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Parents, students demand answers after Perrysburg teens initially charged with rape allowed to return to school

The Perrysburg Board of Education opened the floor to comments at the end of Monday night's meeting. Some people wanted answers from district leaders.

PERRYSBURG, Ohio — At a packed Perrysburg Board of Education Monday night, just days before students are set to head back to class, parents and students alike demanded answers from district leaders after two teens who entered plea deals for rape charges were allowed to return to school.

The two students are also allowed to compete and participate in sports

The case wasn't on the agenda, but when the board opened the floor to comments at the end of Monday night's meeting, some people said they wanted to hear from district leaders.

"We don't want our students to feel scared at the school, that's where they should feel safe," eighth-grade student Keegan Short said on behalf of himself and some of his peers he said he talked to.

Both of the juveniles, who were 13 years old when they were charged, entered plea deals.

"One juvenile, the rape charges were dismissed when he entered an admission to a charge of pandering sexually-oriented matter involving a minor or impaired person. The other juvenile’s rape charges were amended to charges of gross sexual imposition and he admitted to those," Wood County Prosecutor Paul Dobson previously confirmed to WTOL 11.

If they do not violate orders, the cases could possibly be dismissed by the court in the future.

People at Monday's board of education meeting expressed concerns about the students returning to Perrysburg Schools.

"All of those kids are in the junior high together, that just doesn't seem like a good situation to me," Geneva Mason, the grandmother of a student, said.

Short said he doesn't think the students should be in school, but said it's not his place to decide.

"I'll talk to them, but that doesn't mean I have to be their friend," he said.

Perrysburg Board of Education President Eric Benington said he would not make any comment about the situation, but that the board would listen and consider the points brought to them by the people in their community.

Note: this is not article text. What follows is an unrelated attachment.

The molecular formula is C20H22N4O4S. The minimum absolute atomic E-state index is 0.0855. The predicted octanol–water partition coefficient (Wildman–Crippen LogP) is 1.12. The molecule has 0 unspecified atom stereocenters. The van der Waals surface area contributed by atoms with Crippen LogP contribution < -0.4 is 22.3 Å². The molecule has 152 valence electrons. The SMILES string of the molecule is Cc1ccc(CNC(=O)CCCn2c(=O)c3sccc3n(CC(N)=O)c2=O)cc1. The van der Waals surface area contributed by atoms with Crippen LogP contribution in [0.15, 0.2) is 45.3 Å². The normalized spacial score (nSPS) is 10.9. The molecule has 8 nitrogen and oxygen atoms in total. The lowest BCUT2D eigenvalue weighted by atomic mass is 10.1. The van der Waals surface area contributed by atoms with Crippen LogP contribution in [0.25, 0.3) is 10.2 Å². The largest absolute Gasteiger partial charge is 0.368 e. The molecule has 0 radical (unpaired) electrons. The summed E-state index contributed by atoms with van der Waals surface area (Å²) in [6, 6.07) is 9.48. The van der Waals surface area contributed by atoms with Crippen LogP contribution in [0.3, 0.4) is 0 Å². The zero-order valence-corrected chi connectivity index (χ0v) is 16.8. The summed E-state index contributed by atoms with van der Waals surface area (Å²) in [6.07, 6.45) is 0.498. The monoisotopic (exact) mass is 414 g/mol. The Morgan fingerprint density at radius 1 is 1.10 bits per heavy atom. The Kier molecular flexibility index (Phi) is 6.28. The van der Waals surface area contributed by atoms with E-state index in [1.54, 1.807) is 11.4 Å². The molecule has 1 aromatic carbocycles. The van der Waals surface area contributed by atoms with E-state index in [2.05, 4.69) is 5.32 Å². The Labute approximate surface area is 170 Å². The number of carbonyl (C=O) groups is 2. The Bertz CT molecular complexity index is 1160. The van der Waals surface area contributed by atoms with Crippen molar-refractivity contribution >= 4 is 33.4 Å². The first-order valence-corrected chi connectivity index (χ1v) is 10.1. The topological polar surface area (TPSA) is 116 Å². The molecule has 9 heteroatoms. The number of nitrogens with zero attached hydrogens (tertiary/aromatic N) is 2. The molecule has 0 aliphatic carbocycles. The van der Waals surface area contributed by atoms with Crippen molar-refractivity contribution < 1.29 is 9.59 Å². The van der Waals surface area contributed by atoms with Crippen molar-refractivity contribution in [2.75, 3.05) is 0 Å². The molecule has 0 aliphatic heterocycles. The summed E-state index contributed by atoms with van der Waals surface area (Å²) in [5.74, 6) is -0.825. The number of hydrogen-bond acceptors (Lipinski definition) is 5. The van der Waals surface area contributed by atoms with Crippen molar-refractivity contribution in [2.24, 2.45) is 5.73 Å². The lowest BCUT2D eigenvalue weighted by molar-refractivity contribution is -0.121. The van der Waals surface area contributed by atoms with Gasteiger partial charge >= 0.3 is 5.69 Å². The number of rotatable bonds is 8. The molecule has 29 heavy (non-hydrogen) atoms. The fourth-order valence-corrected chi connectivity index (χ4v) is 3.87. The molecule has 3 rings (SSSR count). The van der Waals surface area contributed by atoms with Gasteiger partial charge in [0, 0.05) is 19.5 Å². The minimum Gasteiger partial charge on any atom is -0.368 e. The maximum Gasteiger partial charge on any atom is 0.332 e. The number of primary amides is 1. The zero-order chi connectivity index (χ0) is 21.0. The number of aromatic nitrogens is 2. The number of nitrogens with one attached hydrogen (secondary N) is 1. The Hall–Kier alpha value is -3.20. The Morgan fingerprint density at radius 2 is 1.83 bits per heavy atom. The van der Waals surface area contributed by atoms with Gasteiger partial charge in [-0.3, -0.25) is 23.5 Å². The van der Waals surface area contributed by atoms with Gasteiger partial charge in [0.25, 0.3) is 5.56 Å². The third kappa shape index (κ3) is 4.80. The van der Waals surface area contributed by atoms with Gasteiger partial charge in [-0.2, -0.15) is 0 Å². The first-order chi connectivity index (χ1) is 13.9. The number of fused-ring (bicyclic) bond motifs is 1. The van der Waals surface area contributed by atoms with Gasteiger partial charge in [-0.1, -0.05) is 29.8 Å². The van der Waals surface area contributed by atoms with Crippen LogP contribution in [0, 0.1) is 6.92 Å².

Superintendent Tom Hosler said the district is "limited" in what it can do.

"We're very limited in terms of the reasons why or how we can keep students out of school," Hosler said.

But he did issue a statement on Aug. 6.

"The school district has no authority in the juvenile court proceedings, including the orders that were issued by the Court here," the statement reads. "In all cases, the school district strives to prioritize the education of its students and the safety of the school community while complying with its legal obligations. We ask that the community understand that the decisions the school district makes with respect to student discipline are made carefully and conscientiously, considering the district's responsibilities and the particular facts of the situations in question."

Mason asked what schools are doing to protect children against sexual assault.

"We do gun control and teach our kids to sit in the corner of a classroom in case a shooter comes in," she said. "What are we doing to protect our kids against sexual assault and help them be more aware of the indicators that something like that might happen or how to protect themselves?"

The district said the situation is not resolved until the two teens have either completed the diversion program or violated the terms of the court order.

Lawyers for the boys responded to community debate about the case with a written statement Wednesday: 

"As legal counsel for the two young boys at the center of the community debate, we are obligated to make clear that claims being circulated are not accurate. First, neither child entered a plea of guilty. Based upon the facts, the parties, which included the Wood County Prosecutor's Office, determined that the appropriate resolution should include an eventual dismissal of this matter. The children are not convicted felons, nor are they adjudicated as sex offenders. The terms of the agreement made on behalf of he boys, which, again, was structured by all parties, are being incorrectly reported. As the stories circulating throughout the community are portraying a false narrative, it is understandable that some in the community would express varying levels of concern. The Wood County Juvenile Court, with the participating of every interested person, approved this agreement recognizing that it served the best interest of all children involved."

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